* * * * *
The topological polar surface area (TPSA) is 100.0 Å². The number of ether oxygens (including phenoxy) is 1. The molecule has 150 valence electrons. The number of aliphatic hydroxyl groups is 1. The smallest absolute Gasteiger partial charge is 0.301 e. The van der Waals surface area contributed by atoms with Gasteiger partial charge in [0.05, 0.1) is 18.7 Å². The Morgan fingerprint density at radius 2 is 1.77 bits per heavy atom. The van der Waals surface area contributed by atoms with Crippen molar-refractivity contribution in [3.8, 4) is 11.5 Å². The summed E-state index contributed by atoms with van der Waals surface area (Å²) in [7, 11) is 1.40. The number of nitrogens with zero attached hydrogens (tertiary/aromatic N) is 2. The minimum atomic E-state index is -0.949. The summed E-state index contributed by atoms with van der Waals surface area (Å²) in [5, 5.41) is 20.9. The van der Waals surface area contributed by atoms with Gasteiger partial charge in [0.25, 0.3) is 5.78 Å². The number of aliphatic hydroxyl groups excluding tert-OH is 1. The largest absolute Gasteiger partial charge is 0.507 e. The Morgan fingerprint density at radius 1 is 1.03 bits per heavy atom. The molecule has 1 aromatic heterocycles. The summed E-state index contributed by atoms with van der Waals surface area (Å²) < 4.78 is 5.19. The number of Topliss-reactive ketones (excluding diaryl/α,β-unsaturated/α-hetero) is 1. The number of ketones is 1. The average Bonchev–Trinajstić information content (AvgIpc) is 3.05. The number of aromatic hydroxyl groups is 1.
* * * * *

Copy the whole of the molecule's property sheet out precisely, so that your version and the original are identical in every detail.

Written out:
The topological polar surface area (TPSA) is 100.0 Å². The number of ether oxygens (including phenoxy) is 1. The molecule has 150 valence electrons. The number of aliphatic hydroxyl groups is 1. The smallest absolute Gasteiger partial charge is 0.301 e. The van der Waals surface area contributed by atoms with Gasteiger partial charge in [0.05, 0.1) is 18.7 Å². The Morgan fingerprint density at radius 2 is 1.77 bits per heavy atom. The van der Waals surface area contributed by atoms with Crippen molar-refractivity contribution in [3.8, 4) is 11.5 Å². The summed E-state index contributed by atoms with van der Waals surface area (Å²) in [7, 11) is 1.40. The number of nitrogens with zero attached hydrogens (tertiary/aromatic N) is 2. The minimum atomic E-state index is -0.949. The summed E-state index contributed by atoms with van der Waals surface area (Å²) in [5, 5.41) is 20.9. The van der Waals surface area contributed by atoms with Gasteiger partial charge in [0.25, 0.3) is 5.78 Å². The number of aliphatic hydroxyl groups excluding tert-OH is 1. The largest absolute Gasteiger partial charge is 0.507 e. The Morgan fingerprint density at radius 1 is 1.03 bits per heavy atom. The molecule has 1 aromatic heterocycles. The summed E-state index contributed by atoms with van der Waals surface area (Å²) < 4.78 is 5.19. The number of Topliss-reactive ketones (excluding diaryl/α,β-unsaturated/α-hetero) is 1. The number of ketones is 1. The average Bonchev–Trinajstić information content (AvgIpc) is 3.05. The number of aromatic hydroxyl groups is 1.